Overall, the findings from this project provide guidance for the developers of new anti-smoking messages by examining the pathway of effects through which exposure to campaign messages leads to changes in smoking behaviour, and the contribution of interpersonal communication to this pathway. Across one ad rating, one natural exposure and one experimental study, the project found that audience perceptions of message narrativity were positively associated with the extent to which audiences were absorbed or “transported” into the message. Transportation had a positive effect on the amount of positive cognitive processing and self-referencing, which both increased emotional responses. In turn, positive cognitive responses, self-referencing, and emotional responses all independently predicted perceptions of message effectiveness. Perceptions of message effectiveness predicted the likelihood that smokers changed their intentions to quit from before to after seeing anti-smoking advertisements, and perceptions of message effectiveness and changes in intentions to quit both increased the likelihood of changes in actual smoking behaviour. Interpersonal communication substantially influenced this model of effects, with conversations more likely to have positive effects if they contained positive talk about the campaign and if they were naturally occurring rather than forced. Interpersonal communication also extended the reach of a campaign message within a population, with a significant amount of campaign-stimulated talk occurring in the days subsequent to exposure. There was also some evidence that conversation occurrence was predicted by message novelty and controversy, and by self-referencing and emotional responses.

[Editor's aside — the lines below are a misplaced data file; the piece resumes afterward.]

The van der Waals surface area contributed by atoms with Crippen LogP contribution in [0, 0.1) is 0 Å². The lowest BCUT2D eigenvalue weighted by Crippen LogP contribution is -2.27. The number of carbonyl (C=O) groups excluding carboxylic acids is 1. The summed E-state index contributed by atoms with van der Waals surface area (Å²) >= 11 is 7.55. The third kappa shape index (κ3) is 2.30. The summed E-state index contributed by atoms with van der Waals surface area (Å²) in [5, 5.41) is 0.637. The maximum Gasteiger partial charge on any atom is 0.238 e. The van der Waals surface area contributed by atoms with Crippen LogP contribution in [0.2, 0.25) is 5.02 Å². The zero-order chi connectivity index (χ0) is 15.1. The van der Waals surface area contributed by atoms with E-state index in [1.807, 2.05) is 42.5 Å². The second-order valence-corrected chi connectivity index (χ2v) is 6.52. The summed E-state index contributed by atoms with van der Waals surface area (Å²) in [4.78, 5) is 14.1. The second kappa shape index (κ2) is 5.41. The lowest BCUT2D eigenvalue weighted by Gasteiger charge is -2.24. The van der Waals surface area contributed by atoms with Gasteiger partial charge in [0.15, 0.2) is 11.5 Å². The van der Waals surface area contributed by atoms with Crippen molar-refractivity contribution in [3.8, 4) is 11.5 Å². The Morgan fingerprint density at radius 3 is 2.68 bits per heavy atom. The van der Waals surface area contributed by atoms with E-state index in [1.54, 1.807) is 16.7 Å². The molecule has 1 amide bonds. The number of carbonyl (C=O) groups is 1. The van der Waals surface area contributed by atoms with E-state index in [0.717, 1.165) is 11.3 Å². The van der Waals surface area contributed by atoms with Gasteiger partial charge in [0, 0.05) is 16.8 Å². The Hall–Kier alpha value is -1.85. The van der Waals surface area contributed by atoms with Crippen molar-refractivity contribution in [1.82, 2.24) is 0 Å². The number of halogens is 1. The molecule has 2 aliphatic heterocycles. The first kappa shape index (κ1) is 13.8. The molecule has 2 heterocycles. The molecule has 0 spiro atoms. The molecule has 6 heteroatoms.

These studies formed the basis of a PhD thesis undertaken by Dr Emily Brennan and were also published as journal papers. Several other studies were undertaken within the project. A study of Victorian Quitline calls provided support for the importance of message narrativity and emotion, indicating greater impact of narrative and highly emotive anti-smoking messages on Quitline calls, especially among disadvantaged groups. Another experimental examination of program context effects on anti-smoking advertisements found, consistent with transportation theory, the association between narrativity and transportation was positive and significant. However, no significant relationship was found between program transportation context and responses to the advertisements.
A/Prof Sarah Durkin, Dr Emily Brennan, Prof Melanie Wakefield
Prof Yoshihisa Kashima (The University of Melbourne)
ARC Linkage grant, Cancer Council Victoria
2008 - 2017